Re: [Videolib] VHS to DVD for classroom use?

From: <ben@zeitgeistfilms.com>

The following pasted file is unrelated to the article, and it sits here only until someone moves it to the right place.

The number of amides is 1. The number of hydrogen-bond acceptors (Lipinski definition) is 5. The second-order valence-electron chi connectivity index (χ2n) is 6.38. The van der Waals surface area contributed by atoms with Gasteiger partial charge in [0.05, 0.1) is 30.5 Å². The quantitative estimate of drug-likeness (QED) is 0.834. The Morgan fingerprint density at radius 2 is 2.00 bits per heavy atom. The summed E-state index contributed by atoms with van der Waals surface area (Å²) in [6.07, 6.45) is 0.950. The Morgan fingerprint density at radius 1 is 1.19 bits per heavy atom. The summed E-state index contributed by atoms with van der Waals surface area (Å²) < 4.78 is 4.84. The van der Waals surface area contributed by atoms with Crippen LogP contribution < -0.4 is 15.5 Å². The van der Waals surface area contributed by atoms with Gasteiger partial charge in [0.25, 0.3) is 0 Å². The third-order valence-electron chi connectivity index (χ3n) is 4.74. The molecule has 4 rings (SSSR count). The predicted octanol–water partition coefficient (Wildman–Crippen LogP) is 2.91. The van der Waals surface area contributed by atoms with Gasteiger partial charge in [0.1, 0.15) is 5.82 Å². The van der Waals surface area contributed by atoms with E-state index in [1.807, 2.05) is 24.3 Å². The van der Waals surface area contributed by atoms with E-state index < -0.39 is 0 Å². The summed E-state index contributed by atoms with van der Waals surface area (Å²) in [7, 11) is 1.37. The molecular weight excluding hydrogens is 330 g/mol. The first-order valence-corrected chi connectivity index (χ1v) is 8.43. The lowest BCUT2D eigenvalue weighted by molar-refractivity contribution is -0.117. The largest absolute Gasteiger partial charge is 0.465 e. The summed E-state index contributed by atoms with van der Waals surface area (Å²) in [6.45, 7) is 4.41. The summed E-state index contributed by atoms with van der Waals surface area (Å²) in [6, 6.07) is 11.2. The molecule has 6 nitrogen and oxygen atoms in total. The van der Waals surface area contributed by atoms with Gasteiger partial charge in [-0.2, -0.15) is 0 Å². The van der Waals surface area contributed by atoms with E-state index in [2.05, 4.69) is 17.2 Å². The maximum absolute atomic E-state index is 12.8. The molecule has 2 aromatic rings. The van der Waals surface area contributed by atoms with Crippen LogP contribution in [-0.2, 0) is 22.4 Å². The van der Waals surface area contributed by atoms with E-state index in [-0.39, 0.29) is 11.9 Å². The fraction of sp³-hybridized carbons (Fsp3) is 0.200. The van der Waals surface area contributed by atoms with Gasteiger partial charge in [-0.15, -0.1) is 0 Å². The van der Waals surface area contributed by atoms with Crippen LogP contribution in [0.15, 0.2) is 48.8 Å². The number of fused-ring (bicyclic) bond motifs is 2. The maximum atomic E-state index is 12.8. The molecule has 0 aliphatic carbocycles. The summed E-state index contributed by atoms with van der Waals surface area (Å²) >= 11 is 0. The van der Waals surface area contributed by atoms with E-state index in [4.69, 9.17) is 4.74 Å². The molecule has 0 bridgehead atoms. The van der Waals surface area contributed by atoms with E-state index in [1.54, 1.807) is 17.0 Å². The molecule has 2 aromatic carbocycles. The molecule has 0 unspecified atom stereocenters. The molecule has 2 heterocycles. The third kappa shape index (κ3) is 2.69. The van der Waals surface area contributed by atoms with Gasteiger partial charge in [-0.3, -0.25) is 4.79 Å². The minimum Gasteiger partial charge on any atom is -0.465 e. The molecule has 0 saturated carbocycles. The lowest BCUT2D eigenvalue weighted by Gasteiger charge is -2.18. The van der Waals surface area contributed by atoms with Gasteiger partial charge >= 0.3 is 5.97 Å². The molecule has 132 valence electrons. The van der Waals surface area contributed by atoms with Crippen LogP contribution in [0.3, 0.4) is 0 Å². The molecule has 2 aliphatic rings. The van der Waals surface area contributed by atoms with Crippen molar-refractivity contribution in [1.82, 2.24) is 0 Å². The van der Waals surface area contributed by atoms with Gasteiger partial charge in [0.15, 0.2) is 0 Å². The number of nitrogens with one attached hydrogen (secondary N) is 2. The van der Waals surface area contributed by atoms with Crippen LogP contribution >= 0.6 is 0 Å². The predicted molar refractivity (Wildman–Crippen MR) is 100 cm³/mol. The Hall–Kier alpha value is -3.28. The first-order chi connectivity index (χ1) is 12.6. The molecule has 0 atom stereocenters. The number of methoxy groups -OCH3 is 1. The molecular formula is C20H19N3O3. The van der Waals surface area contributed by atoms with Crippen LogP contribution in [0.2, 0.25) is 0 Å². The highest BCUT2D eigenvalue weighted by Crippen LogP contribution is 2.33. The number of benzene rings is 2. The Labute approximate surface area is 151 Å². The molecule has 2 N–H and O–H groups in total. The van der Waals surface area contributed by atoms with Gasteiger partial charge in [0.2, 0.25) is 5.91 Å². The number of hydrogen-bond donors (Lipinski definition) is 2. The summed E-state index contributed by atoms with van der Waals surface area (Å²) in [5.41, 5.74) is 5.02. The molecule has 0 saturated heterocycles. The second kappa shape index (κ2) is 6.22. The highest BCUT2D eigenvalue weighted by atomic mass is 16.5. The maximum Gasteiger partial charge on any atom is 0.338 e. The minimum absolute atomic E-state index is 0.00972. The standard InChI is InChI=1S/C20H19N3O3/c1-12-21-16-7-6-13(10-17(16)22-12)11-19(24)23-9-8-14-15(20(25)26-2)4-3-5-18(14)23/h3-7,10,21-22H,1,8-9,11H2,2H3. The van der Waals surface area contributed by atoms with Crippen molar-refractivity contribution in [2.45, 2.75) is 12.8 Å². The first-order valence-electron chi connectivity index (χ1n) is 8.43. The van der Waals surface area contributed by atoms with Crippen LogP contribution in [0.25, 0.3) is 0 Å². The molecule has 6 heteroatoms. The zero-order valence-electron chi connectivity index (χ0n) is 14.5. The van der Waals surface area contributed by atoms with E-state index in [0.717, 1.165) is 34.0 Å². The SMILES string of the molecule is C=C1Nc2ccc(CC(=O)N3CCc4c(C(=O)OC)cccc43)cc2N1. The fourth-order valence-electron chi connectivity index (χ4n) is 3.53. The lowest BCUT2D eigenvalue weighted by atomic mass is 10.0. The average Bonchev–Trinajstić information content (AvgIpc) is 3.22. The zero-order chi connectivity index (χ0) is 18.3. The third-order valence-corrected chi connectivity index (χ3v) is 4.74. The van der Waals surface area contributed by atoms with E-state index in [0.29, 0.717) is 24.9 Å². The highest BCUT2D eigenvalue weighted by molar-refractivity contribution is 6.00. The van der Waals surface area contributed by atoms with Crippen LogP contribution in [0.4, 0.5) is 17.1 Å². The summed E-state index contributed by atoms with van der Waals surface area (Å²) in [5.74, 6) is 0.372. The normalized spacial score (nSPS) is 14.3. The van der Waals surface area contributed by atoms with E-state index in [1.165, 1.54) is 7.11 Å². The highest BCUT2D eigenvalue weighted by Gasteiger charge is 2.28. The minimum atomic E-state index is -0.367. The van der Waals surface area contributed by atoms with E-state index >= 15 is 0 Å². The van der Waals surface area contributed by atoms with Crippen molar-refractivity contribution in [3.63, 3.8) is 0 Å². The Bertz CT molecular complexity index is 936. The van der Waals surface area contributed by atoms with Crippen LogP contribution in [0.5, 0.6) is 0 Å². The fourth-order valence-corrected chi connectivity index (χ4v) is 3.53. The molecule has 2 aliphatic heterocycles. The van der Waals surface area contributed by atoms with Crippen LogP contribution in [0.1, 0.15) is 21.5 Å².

Date: Mon Nov 02 2009 - 17:39:53 PST